250 Photographs of Mars Show Signs of Water

Gorgonum Crater on Mars showing dozens of possible water trails in the red planet crater wall. Photograph courtesy of NASA and Jet Propulsion Lab from Mars Global Surveyor.
Gorgonum Crater on Mars showing dozens of possible water trails in the red planet crater wall. Photograph courtesy of NASA and Jet Propulsion Lab from Mars Global Surveyor.

June 26, 2000  Boulder, Colorado – Major breaking news this past week was NASA’s press conference in Washington, D. C. at NASA Headquarters on Thursday, June 22nd, to announce 250 photographs of widespread areas on Mars that closely resemble gullies and springs of water on earth.

Scientists are truly baffled by all the photographs in 120 Martian sites taken by NASA’s Mars Global Surveyor. Some argue that water should not be able to exist at the low atmospheric pressure on the red planet. One planetary geologist from the U. S. Geological Survey, Michael Carr, said: “My confidence is shaken. This does not fit with what I know from studying Mars for 31 years.”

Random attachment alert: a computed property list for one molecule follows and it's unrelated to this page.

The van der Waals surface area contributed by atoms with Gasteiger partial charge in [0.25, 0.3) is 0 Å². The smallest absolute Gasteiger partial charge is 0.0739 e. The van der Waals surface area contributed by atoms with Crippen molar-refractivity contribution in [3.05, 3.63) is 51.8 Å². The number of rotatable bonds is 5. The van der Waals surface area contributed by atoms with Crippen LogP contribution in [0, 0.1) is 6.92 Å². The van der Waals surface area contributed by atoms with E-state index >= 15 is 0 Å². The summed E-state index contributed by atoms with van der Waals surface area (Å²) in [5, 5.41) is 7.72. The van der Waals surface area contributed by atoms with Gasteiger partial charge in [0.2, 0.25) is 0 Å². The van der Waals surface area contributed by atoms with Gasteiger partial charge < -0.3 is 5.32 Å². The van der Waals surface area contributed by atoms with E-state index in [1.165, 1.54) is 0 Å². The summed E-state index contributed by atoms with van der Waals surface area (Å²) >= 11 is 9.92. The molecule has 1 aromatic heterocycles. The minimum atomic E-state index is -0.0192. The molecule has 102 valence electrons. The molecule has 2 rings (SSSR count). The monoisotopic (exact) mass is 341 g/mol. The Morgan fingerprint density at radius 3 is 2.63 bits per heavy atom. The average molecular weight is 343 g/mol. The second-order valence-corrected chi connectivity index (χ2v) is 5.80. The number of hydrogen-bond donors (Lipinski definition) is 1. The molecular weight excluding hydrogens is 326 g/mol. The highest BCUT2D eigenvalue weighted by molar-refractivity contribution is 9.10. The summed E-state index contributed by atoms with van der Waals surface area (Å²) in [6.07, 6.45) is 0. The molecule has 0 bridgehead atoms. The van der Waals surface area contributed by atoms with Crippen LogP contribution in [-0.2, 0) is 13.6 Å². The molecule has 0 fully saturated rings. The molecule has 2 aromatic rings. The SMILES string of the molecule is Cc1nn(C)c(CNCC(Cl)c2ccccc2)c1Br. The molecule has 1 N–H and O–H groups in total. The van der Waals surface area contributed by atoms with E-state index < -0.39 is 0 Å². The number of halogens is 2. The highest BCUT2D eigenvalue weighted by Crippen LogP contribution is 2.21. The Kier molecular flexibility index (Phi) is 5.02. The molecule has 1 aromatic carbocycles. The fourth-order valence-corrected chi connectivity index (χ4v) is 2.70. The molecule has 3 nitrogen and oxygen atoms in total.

Carr and other scientists have accepted that a lot of water flowed over Mars three to four billion years ago. But these new high resolution photographs show surface features that look like water was flowing there today.

Crater Wall in Noachis region of Mars showing possible springs of water in the crater wall. Photograph courtesy of NASA and Jet Propulsion Lab from Mars Global Surveyor.
Crater Wall in Noachis region of Mars showing possible springs of water in the crater wall. Photograph courtesy of NASA and Jet Propulsion Lab from Mars Global Surveyor.

One of the planetary scientists at the press conference agrees about their freshness. Dr. Bruce Jakosky received his Ph.D. in Planetary Science from Cal Tech, is Professor of Geological and Planetary Science at the Laboratory for Atmospheric and Space Physics at the University of Colorado in Boulder. Dr. Jakosky is also Director of the Center for Astrobiology at CU. After the press conference, I talked to him about the surprising number of sites and detailed photographs.